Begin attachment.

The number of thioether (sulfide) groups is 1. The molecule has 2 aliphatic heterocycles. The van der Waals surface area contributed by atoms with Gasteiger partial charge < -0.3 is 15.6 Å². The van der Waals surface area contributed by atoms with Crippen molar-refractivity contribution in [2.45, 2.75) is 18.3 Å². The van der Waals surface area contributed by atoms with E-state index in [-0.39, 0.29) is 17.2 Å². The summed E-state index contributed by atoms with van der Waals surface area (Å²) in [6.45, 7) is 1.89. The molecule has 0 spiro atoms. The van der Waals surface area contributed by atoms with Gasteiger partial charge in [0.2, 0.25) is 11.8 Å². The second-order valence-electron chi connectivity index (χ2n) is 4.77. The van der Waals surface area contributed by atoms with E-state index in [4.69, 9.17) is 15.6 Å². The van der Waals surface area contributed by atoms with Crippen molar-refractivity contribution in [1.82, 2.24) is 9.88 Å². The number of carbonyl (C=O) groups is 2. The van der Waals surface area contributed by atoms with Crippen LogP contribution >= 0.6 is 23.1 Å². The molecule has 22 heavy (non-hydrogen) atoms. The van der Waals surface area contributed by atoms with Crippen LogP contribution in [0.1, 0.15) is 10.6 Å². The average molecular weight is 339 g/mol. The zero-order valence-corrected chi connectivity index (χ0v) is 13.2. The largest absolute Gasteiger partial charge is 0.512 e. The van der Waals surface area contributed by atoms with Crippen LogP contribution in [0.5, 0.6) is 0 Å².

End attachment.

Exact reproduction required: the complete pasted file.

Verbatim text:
The number of thioether (sulfide) groups is 1. The molecule has 2 aliphatic heterocycles. The van der Waals surface area contributed by atoms with Gasteiger partial charge < -0.3 is 15.6 Å². The van der Waals surface area contributed by atoms with Crippen molar-refractivity contribution in [2.45, 2.75) is 18.3 Å². The van der Waals surface area contributed by atoms with E-state index in [-0.39, 0.29) is 17.2 Å². The summed E-state index contributed by atoms with van der Waals surface area (Å²) in [6.45, 7) is 1.89. The molecule has 0 spiro atoms. The van der Waals surface area contributed by atoms with Gasteiger partial charge in [0.2, 0.25) is 11.8 Å². The second-order valence-electron chi connectivity index (χ2n) is 4.77. The van der Waals surface area contributed by atoms with E-state index in [4.69, 9.17) is 15.6 Å². The van der Waals surface area contributed by atoms with Crippen molar-refractivity contribution in [1.82, 2.24) is 9.88 Å². The number of carbonyl (C=O) groups is 2. The van der Waals surface area contributed by atoms with Crippen LogP contribution >= 0.6 is 23.1 Å². The molecule has 22 heavy (non-hydrogen) atoms. The van der Waals surface area contributed by atoms with Crippen LogP contribution in [0.1, 0.15) is 10.6 Å². The average molecular weight is 339 g/mol. The zero-order valence-corrected chi connectivity index (χ0v) is 13.2. The largest absolute Gasteiger partial charge is 0.512 e. The van der Waals surface area contributed by atoms with Crippen LogP contribution in [0.5, 0.6) is 0 Å².